*** All lectures will take place at 3:00 p.m. in the Biological and Geological Building ***
(B & G Room 22)
1. Enzymes as Targets for Drug Design
Monday, June 2, 3:00 p.m., B & G 22
An enzyme, or any other catalyst, lowers the activation barrier that limits the rate of reaction. That can only be accomplished to the extent that the enzyme binds the altered substrate (S‡), in the transition state for its transformation, more tightly than it binds the substrate (S) in its ground state. During that moment, lasting perhaps 10-13 sec, the "grip" of the enzyme on the substrate tightens by a factor that equals or exceeds the factor by which the enzyme enhances the rate of reaction. This picture of catalysis focuses attention on a structure, rather than a process, and leads to a testable prediction. A stable compound that resembles S‡ should be a potent inhibitor, with an affinity surpassing that of the substrate by a very large factor. Nearly all the structural features of S are usually present in S‡, and the differences between them seem to be so few in number that an enzyme's ability to distinguish between these structures, in terms of binding affinity, seems doubly startling. Our laboratory has been trying to work out the implications of this idea for probing enzyme mechanisms, and for designing enzyme antagonists as potential drugs. Some possible answers will be illustrated with the results of recent experiments involving mutation of the active sites of cytidine deaminase and OMP decarboxylase, and of their substrates and inhibitors.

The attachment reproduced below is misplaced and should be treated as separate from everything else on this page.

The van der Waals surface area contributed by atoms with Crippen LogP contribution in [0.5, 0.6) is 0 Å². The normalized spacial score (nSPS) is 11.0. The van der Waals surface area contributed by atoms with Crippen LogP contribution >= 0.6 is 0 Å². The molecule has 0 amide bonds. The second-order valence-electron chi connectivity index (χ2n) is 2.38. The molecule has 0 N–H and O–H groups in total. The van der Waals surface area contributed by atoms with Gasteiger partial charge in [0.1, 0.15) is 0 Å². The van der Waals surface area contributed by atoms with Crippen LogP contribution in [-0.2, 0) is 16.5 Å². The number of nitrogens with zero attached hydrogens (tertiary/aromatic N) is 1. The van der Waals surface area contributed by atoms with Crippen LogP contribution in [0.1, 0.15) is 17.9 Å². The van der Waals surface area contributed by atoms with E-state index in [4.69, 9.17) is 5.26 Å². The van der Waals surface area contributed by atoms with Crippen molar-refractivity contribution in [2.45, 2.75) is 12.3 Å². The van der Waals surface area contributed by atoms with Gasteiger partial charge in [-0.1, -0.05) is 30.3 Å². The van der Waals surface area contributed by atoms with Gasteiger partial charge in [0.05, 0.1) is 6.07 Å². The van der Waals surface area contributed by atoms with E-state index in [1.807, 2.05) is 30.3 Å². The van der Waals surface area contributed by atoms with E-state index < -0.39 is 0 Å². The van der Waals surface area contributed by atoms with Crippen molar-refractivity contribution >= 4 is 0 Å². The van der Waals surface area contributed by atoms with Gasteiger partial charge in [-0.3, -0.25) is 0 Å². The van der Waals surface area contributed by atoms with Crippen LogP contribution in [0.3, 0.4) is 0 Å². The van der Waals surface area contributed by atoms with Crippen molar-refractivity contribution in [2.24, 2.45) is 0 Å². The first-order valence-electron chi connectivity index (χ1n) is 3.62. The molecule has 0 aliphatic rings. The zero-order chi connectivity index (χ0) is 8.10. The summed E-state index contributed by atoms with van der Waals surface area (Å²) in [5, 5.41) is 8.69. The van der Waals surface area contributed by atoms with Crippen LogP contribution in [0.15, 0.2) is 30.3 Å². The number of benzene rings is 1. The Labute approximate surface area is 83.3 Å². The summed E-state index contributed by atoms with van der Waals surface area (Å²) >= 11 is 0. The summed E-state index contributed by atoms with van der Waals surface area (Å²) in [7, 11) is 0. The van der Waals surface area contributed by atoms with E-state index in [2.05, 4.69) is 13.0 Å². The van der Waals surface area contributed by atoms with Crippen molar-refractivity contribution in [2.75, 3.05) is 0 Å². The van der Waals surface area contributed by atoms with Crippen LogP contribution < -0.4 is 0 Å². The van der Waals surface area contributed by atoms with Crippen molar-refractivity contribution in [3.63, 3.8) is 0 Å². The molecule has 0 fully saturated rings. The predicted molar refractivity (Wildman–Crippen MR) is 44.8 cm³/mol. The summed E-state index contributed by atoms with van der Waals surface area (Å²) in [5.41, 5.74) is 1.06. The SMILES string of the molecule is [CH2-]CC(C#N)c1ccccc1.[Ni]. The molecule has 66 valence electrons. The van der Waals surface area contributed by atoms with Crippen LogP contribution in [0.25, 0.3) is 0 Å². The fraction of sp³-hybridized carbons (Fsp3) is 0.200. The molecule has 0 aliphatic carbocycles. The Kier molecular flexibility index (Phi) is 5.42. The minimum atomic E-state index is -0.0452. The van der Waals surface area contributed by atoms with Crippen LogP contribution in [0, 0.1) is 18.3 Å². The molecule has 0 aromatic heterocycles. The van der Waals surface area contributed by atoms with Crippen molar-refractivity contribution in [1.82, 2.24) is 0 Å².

Tuesday, June 3, 3:00 p.m., B & G 22
The slow progress of biological reactions in the absence of catalysts offers a standard by which to judge the catalytic power of existing enzymes, and their potential susceptibility to inhibition by ideal transition state analogue inhibitors. By comparing different enzymes with respect to the rate enhancements that they produce, it should be possible to identify those enzymes that offer the most sensitive targets for inhibitor design. With the exception of a few relatively fast reactions such a the hydration of CO2, most biological reactions proceed so slowly that their rates have often been regarded as beyond the possibility of measurement in the absence of enzymes, even using Arrhenius plots. Indeed, many spontaneous reactions would be far too slow to follow at temperatures below the critical point of water if they doubled in rate as the temperature increases by 10°C. That property, first described by Harcourt in 1870, has since been imputed to other reactions in aqueous solution by most textbooks that have anything to say about the matter. Recent experiments have shown that this generalization is very far from the truth, and that in the absence of enzymes, some uncatalyzed reactions are slow even on a cosmological time scale.
3. Conflicting Structural Requirements of Substrate Access and Transition State Affinity
Wednesday, June 4, 3:00 p.m., B & G 22
The affinity of an enzyme for the altered substrate in the transition state, and its ability to distinguish between S and S‡, presumably depend on structural complementarity between the host and its guest. Upon first glance, one might guess that optimal affinity would be observed if the enzyme's active site, in its native or most stable form, were rigidly designed to form a perfectly-fitting template for S‡. It was therefore startling when X-ray diffraction from one of the first transition state analogue complexes revealed a striking change in the enzyme's crystal structure. If that behavior were general, then it might be a mistake to attempt to design an analog to fit the native, or open, configuration of the enzyme. Alternation of an enzyme between open and closed configurations might allow rapid substrate access to be reconciled with tight binding in the transition state, if the enzyme were able to move easily between these structural extremes, as in the opening and closing of a first baseman's glove. Recent evidence bearing on that possibility has come from an unexpected source: mass spectrometry.
Refreshments served before talks
For more information contact: Robert Hudson (519-661-2111 ext. 86349)